Hatha yoga is probably what comes to mind when you picture a traditional yoga class. This type of yoga is slow and measured, and focuses on your breathing, deliberate movements, and asanas, or poses. In this type of yoga, you can challenge your strength, balance, and flexibility as you move through your flow—all without pushing yourself too hard or straying too far from relaxation and mindfulness. Since you’ll move at a slightly slower pace during Hatha yoga, it’s a good place to start if you consider yourself a beginner or are looking to try a more gentle flow. 

2. Vinyasa Yoga

This is a highly popular form of yoga because there are typically several different “styles” of yoga included in a Vinyasa flow, like Power, Ashtanga, and Flow. Vinyasa flows are quite different from traditional Hatha flows, as they tend to be more fast-paced and string together poses in one fluid sequence, without taking breaks between postures. There is a heavy focus on breath-to-movement synchronization, with inhale/exhale cues to be followed while you move from one pose to the next. Vinyasa yoga is very active, but there is still an internal focus, particularly before and after a flow is completed. Since this is a very “mainstream” form of yoga, you’ll find lots of Vinyasa options when booking your first class.

3. Ashtanga Yoga

If you want to use your yoga practice to squeeze in a more vigorous workout, Ashtanga yoga is for you. These yoga flows may feel a little spicy and you will get sweaty! Ashtanga yoga centers on a robust physical practice, and the poses in the flow tend to put your strength and endurance to the test. There is very energetic breathwork involved, and Ashtanga classes tend to be really fun and fast-paced challenges if you want to strengthen your mind while pushing your body a little harder and bumping up your heart rate. 

4. Prenatal Yoga & Postnatal Yoga

Chelsea Jackson Roberts practicing prenatal yoga

Prenatal yoga is essentially Hatha yoga that’s modified for people that are pregnant or recovering after giving birth. It’s gentle and emphasizes breathing and stretching that’s designed specifically for childbirth/postpartum preparation. Studies have shown that the benefits of prenatal yoga are vast. It may help reduce pelvic pain, as well as improve the mental condition and perinatal outcomes like delivery time. So many moms swear that consistently practicing yoga during their pregnancies made a huge difference in their overall health and wellbeing, during a time that is very trying on both the mind and the body.

There are also postnatal yoga classes designed for new moms that are easing back into light movement once they’ve been cleared by their doctors for postpartum exercise. Postpartum yoga techniques revealed improved calmness, reduced irritability, increased energy, and lower blood pressure. Plus, postpartum yoga is a gentle way for new moms to start reconnecting with their bodies after such a life-altering experience of carrying and delivering a baby. Always remember to check with your health practitioner to get the green light before taking a prenatal or postnatal yoga class. (Be sure to check out Peloton instructor Anna Greenberg’s Pre/Postnatal Yoga & Meditation Collection.)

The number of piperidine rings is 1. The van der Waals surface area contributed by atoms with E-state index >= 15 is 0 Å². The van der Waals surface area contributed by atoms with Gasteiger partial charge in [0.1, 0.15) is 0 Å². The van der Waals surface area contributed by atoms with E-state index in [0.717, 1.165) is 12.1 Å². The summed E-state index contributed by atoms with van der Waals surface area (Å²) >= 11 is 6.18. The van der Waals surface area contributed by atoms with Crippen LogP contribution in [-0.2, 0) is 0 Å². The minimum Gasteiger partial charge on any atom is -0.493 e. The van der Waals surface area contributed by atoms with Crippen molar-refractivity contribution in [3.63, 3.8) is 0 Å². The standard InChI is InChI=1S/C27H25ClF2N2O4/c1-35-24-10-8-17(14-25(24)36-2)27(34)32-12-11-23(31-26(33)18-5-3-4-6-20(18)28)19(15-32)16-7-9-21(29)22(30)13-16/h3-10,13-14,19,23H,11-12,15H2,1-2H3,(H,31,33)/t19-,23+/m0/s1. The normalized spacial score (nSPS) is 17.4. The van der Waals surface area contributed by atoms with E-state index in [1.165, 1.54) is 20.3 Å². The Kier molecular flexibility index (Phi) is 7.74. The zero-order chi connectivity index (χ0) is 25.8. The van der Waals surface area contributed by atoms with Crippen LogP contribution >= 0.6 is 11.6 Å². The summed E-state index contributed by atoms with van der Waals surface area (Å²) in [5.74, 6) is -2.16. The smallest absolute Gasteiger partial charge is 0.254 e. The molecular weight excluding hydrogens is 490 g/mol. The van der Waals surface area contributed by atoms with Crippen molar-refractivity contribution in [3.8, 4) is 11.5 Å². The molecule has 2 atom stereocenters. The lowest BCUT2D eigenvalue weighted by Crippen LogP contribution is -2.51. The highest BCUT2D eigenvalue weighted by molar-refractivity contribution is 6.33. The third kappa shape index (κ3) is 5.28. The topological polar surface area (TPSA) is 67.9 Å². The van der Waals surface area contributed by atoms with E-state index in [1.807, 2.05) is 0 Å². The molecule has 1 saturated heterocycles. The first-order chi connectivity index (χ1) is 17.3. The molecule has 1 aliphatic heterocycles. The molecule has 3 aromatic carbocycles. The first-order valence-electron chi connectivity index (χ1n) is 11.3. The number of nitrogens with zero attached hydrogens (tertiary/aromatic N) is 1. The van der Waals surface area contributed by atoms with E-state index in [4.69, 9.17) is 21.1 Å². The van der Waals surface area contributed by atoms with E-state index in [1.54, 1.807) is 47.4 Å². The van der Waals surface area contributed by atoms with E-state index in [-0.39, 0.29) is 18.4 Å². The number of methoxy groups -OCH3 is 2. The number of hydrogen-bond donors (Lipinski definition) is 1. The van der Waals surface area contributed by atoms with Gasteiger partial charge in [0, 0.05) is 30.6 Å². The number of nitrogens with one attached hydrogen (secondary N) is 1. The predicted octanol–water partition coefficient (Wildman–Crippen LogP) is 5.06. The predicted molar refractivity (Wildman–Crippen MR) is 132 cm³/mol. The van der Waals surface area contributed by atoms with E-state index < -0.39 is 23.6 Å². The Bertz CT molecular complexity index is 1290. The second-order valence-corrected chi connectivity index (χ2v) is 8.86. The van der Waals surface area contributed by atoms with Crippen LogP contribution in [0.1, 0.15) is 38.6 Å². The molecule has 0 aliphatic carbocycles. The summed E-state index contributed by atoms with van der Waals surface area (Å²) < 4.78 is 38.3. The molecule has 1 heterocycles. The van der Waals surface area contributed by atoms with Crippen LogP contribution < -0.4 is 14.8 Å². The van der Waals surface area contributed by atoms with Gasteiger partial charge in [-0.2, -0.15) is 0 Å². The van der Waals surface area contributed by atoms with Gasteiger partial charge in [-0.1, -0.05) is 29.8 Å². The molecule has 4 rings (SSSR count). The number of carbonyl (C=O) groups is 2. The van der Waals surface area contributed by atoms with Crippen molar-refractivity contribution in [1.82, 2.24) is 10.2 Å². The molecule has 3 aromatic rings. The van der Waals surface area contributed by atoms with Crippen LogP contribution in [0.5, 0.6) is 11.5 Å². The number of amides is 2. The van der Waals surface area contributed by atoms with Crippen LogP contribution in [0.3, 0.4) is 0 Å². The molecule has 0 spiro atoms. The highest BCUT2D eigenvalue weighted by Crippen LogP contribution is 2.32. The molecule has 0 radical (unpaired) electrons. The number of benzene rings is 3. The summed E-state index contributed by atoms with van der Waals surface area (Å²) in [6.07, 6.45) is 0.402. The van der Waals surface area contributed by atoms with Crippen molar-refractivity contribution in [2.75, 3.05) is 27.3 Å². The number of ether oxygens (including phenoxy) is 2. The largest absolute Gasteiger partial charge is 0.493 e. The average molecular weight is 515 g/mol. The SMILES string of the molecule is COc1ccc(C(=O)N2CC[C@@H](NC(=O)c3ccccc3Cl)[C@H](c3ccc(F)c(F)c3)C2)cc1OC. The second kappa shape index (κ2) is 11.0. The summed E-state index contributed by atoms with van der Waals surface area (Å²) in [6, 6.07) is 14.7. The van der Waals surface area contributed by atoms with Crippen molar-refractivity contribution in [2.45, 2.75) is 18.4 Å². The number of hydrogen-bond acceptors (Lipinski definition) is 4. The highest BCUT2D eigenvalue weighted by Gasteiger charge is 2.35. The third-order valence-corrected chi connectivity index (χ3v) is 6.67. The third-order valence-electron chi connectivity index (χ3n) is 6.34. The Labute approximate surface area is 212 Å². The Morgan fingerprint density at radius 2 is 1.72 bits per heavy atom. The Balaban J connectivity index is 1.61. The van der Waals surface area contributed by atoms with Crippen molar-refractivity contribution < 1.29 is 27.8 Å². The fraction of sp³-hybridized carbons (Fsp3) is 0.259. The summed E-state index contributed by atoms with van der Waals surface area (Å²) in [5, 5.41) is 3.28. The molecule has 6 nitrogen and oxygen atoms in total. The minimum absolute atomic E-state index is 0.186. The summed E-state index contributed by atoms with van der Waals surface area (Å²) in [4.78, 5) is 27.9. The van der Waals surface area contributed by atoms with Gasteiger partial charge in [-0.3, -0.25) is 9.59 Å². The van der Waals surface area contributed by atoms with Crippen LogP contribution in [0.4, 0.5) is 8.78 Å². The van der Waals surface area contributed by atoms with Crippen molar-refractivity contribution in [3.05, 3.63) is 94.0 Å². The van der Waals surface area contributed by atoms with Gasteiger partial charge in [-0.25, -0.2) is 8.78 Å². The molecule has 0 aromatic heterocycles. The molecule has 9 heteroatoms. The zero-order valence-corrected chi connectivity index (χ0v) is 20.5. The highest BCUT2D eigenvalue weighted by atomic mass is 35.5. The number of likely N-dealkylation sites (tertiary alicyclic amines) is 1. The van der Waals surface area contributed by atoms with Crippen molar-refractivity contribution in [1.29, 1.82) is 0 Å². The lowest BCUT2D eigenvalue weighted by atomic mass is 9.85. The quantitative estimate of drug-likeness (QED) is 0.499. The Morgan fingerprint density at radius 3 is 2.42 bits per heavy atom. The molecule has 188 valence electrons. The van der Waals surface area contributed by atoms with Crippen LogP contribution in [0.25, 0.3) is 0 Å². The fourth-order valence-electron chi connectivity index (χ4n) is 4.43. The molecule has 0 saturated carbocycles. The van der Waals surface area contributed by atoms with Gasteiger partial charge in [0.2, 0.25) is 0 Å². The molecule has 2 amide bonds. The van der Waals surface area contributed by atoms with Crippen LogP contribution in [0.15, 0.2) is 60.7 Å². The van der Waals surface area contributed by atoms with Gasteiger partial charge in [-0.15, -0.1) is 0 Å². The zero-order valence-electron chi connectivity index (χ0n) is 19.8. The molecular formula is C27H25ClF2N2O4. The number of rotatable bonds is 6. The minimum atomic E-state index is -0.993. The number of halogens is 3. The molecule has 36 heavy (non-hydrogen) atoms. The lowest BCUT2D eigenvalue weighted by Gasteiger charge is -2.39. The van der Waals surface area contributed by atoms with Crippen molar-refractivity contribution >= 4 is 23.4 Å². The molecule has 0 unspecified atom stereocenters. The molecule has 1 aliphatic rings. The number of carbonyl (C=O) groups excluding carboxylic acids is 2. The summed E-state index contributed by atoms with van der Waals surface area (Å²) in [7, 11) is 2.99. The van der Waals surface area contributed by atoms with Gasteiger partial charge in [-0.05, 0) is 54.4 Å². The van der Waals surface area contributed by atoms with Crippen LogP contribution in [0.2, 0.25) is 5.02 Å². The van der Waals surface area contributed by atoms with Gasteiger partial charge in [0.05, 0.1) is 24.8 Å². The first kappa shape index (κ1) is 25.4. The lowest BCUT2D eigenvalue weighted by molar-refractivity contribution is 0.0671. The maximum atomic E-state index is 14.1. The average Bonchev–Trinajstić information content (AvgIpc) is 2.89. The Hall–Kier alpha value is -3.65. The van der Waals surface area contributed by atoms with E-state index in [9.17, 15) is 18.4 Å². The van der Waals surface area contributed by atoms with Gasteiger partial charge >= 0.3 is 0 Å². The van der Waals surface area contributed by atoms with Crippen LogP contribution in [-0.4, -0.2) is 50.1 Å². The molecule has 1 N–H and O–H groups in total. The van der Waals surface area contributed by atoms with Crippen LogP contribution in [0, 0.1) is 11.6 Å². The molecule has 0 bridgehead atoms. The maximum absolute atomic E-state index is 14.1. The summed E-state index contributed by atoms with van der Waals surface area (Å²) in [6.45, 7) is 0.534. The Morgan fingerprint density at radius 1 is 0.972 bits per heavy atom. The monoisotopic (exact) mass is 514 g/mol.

5. Power Yoga

Kirra Michel practicing Power yoga

Power yoga is focused on building strength and endurance. Just know that if you book a power yoga class, you’re going to work up a sweat. Much like traditional cardio, power yoga tends to be fast-paced and there is more of an emphasis on switching poses and getting your heart rate up than the flow of poses and even the integrity of the postures. You will still be building flexibility and doing important breathwork, but the focus in power yoga is building strength and intensity with high-impact poses. Some power yoga classes even have a little bit of traditional cardio work involved. 

6. Flow Yoga

Anna Greenberg practicing Flow Yoga

If you’re looking for a more traditional, vinyasa-based yoga, flow yoga is the perfect place to start. It focuses on the connection between your breath, movement and mind – and it can be done by anyone. This type of yoga tends to move at a faster pace than Hatha yoga, and you can expect to stay in a constant flow of movements, with an emphasis on connecting those movements to your breathing. Your mind will be forced to remain focused on the here and now as you fully engage, timing every movement with inhales and exhales. 

7. Beginner Yoga

Nico Sarani practicing Beginner Yoga

Want to “test drive” yoga and see if it’s right for you? Or just want a little more explanation of how to do certain poses? Beginner yoga classes are a great place to start. The flows in beginner yoga are gentle, and tend to include some of the easier poses designed to increase strength and flexibility while reducing stress. There is usually a bit more instruction during beginner classes to ensure the poses are performed correctly and to avoid injury. The Peloton App offers a 3-week Beginner Yoga Program as well as many beginner-focused flow classes.